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June 8, 2016
Laurent Clerc was born into an important and wealthy family in 1785. Clerc’s father, Joseph Francis was the Royal Attorney, and Mayor of their town, La Balme-les Grottes (Canlas). His village is located near Lyon in southeastern France.
When Clerc was a young child of just one year, he “fell from his high chair into the kitchen fireplace” (Canlas). This left Clerc with severe burns on his face. His wounds Became infected causing a high fever. The fever left Clerc without hearing or smell. His name sign is derived from the scar that was left on his face from this accident (Lapiak). Clerc remained home, taking care of the farm animals and did not attend school until he was twelve.
Once he turned twelve his uncle and godfather enrolled him in the Institut National Des Jeune Sourds-Muets. This school was the first school that was made specifically for deaf children. Clerc immersed himself in his studies and excelled. Clerc eventually learned then mastered the art of French Sign Language. The school’s philosophy was to teach the deaf children to talk as well as sign. One of his teachers, Abbe Maragon, became agitated with Clerc for not pronouncing words correctly and viciously struck him in the lower jaw, causing him to severely bite his tongue. Clerc angered and humiliated stopped taking speaking classes and swore never to speak again. From this experience Clerc created the belief that the best way to teach deaf students is to only use sign and not talking (Canlas).
Once he completed his training his teachers were impressed by his signing and asked him to stay on as an assistant teacher. “He was a dedicated teacher; and consequently, was promoted to teach the highest class” (Kononenko).
After 10 years of teaching clerc went to London England with Abbe Roch-Ambroise Sicard, the head of the school (Canlas), and Jean Massieu, a fellow teacher. In England Sicard and Clerc taught and demonstrated their sign language. Interestingly Clerc and Massieu had an easier time communicating with the English than Abbe Sicard, because they knew how to communicate with body language. “Massieu and I had no trouble getting around. We were used to feeling separation from those around us. Further, we knew how to use our bodies to ask from things. One doesn’t need words in a bake shop to buy bread. One merely gets the owner’s attention, points to the loaf of bread one desires, and smiles and nods ‘thanks’ when it is given.” (Carroll 136) Gesturing and signing to speaking people in France was the same as in England.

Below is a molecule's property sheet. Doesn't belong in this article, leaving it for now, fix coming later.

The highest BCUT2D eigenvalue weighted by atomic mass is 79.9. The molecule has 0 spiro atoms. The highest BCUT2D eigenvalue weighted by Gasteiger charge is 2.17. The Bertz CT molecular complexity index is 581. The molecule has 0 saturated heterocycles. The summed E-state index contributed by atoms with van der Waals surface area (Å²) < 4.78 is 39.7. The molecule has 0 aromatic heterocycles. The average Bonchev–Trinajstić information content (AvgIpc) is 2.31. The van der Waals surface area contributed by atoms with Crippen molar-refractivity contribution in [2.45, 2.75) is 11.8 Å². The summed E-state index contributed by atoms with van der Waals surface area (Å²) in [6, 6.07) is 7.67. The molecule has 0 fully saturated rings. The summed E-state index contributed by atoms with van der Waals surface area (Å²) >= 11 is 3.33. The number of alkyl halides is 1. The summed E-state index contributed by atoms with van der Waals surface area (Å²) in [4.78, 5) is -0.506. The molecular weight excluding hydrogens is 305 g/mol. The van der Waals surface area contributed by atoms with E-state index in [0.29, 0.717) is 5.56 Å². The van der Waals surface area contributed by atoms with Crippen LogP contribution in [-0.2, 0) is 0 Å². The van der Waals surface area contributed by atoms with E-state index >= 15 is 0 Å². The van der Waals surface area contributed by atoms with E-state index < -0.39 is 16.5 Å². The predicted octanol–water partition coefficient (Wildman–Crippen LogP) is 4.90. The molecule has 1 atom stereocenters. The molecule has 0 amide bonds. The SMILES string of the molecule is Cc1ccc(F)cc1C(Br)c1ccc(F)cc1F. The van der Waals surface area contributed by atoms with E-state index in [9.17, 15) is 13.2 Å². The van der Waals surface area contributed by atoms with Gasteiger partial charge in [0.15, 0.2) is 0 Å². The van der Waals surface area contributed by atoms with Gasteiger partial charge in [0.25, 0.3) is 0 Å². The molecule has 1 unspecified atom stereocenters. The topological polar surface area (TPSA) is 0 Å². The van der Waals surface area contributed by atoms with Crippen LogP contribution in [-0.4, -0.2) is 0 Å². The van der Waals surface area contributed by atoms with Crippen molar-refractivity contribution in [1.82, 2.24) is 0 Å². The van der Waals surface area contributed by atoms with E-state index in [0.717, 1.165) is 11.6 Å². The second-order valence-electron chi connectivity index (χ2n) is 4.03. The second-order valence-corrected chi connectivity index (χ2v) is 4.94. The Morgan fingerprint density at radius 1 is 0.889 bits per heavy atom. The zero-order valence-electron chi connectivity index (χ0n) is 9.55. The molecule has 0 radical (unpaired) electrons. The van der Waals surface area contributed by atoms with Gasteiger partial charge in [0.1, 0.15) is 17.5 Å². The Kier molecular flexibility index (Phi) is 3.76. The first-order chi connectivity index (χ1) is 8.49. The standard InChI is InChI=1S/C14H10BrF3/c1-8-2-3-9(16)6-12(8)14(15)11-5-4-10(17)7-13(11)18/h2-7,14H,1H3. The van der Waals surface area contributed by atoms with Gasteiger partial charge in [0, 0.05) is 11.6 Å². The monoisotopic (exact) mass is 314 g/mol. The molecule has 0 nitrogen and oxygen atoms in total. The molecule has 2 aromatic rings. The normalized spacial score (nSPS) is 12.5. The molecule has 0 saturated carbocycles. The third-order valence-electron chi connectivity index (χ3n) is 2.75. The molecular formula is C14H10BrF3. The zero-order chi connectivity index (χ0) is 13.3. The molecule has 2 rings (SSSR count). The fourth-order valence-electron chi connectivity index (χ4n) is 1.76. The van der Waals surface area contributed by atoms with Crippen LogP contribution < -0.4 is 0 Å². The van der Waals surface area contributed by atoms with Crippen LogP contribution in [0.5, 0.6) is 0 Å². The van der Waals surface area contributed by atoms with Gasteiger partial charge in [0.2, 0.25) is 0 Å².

An American Minister, Thomas Hopkins Gallaudet, From Connecticut, attended one of their lectures and was impressed. He later met with Sicard and was invited to study at their school. Gallaudet accepted the offer and Clerc became his teacher. (Kononenko). Gallaudet studied hard at the institute in Paris.
Gallaudet learned a fair amount of sign language to speak with it, but not enough to teach others. Knowing he needed another teacher Gallaudet asked Clerc to come with him to America to teach deaf students. (Through Deaf Eyes) Taking a boat the two traveled to America. During the voyage, Clerc taught Gallaudet sign language and Gallaudet taught Clerc further English (Lapiak).”
Clerc and Gallaudet founded the first Deaf school in 1817 in Hartford, CT. Clerc taught for 41 years in the United States, inspiring many teachers and administrators to teach their deaf students (Through Deaf Eyes). Clerc was Influential in creating American Sign Language, melding old French Sign Language with homemade sign from Deaf people in America. Clerc was able to watch and assist his work his work spread to over 30 schools throughout America. In 1819 Clerc married Eliza Crocker Boardman, and they had six children. Their eldest child, Elizabeth taught at the American School for the Deaf. Clerc died on July 18, 1869 at the age of 84 in Hartford, CT.
Canlas, Loida R. "Laurent Clerc: Apostle to the Deaf People of the New World." Laurent Clerc: National Deaf Education Center. Gallaudent University, 2015. Web. 08 June 2016. <https://www.gallaudet.edu/clerc-center/info-to-go/deaf-culture/laurent-clerc.html>.
Kononenko, Melissa. "Laurent Clerc." Gallaudet University. Ed. Thelma Schroeder. Tutorial and Instructional Programs, Gallaudet University, 2016. Web. 07 June 2016. <http://www.gallaudet.edu/tip/english-center/reading-(esl)/practice-exercises/laurent-clerc.html>.
Lapiak, Jolanta. "Laurent Clerc: America's First Deaf Teacher." Clerc, Laurent: America's First Deaf Teacher. Handspeak, 2016. Web. 08 June 2016. <http://www.handspeak.com/study/index.php?id=23>.
"Through Deaf Eyes - Prominent Figures in Deaf History." WETA. Public Broadcasting for Greater Washington, 2016. Web. 08 June 2016. <http://www.weta.org/press/through-deaf-eyes-prominent-figures-deaf-history>.
Carroll, Cathryn, and Harlan L. Lane. Laurent Clerc: The Story of His Early Years. Washington, D.C.: Kendall Green Publications, 1991. Print.
Notes: Also see: Laurent Clerc (9)
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